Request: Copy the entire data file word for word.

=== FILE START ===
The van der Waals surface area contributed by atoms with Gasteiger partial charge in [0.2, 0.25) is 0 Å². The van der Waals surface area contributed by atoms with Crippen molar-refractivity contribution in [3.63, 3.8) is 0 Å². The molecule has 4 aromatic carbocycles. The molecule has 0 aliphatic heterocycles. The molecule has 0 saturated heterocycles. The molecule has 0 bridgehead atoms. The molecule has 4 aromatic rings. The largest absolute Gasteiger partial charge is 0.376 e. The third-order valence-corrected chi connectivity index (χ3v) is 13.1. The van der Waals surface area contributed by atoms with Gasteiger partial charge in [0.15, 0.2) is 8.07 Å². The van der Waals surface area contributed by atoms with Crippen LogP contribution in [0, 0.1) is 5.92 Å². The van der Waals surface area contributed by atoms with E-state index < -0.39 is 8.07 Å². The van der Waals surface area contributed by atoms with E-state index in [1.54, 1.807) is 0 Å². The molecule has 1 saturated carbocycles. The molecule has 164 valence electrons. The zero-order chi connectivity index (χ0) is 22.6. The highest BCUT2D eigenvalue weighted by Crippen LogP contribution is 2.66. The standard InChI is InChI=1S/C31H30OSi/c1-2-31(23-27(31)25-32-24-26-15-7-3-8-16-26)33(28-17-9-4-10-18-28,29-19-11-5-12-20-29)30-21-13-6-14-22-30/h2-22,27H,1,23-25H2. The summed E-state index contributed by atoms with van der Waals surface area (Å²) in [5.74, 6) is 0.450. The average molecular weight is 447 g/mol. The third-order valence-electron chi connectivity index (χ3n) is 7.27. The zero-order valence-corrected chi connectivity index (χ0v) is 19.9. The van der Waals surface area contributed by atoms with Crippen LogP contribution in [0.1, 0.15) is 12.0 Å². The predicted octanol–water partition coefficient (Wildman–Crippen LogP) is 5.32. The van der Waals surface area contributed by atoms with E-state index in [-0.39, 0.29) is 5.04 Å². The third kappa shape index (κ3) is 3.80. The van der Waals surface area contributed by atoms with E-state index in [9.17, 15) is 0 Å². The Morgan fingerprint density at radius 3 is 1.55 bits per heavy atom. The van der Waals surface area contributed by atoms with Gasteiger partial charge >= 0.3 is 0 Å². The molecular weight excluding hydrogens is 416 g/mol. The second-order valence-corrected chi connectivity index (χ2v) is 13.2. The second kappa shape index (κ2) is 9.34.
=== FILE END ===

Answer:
The van der Waals surface area contributed by atoms with Gasteiger partial charge in [0.2, 0.25) is 0 Å². The van der Waals surface area contributed by atoms with Crippen molar-refractivity contribution in [3.63, 3.8) is 0 Å². The molecule has 4 aromatic carbocycles. The molecule has 0 aliphatic heterocycles. The molecule has 0 saturated heterocycles. The molecule has 0 bridgehead atoms. The molecule has 4 aromatic rings. The largest absolute Gasteiger partial charge is 0.376 e. The third-order valence-corrected chi connectivity index (χ3v) is 13.1. The van der Waals surface area contributed by atoms with Gasteiger partial charge in [0.15, 0.2) is 8.07 Å². The van der Waals surface area contributed by atoms with Crippen LogP contribution in [0, 0.1) is 5.92 Å². The van der Waals surface area contributed by atoms with E-state index < -0.39 is 8.07 Å². The van der Waals surface area contributed by atoms with E-state index in [1.54, 1.807) is 0 Å². The molecule has 1 saturated carbocycles. The molecule has 164 valence electrons. The zero-order chi connectivity index (χ0) is 22.6. The highest BCUT2D eigenvalue weighted by Crippen LogP contribution is 2.66. The standard InChI is InChI=1S/C31H30OSi/c1-2-31(23-27(31)25-32-24-26-15-7-3-8-16-26)33(28-17-9-4-10-18-28,29-19-11-5-12-20-29)30-21-13-6-14-22-30/h2-22,27H,1,23-25H2. The summed E-state index contributed by atoms with van der Waals surface area (Å²) in [5.74, 6) is 0.450. The average molecular weight is 447 g/mol. The third-order valence-electron chi connectivity index (χ3n) is 7.27. The zero-order valence-corrected chi connectivity index (χ0v) is 19.9. The van der Waals surface area contributed by atoms with Crippen LogP contribution in [0.1, 0.15) is 12.0 Å². The predicted octanol–water partition coefficient (Wildman–Crippen LogP) is 5.32. The van der Waals surface area contributed by atoms with E-state index in [-0.39, 0.29) is 5.04 Å². The third kappa shape index (κ3) is 3.80. The van der Waals surface area contributed by atoms with E-state index in [9.17, 15) is 0 Å². The Morgan fingerprint density at radius 3 is 1.55 bits per heavy atom. The van der Waals surface area contributed by atoms with Gasteiger partial charge >= 0.3 is 0 Å². The molecular weight excluding hydrogens is 416 g/mol. The second-order valence-corrected chi connectivity index (χ2v) is 13.2. The second kappa shape index (κ2) is 9.34.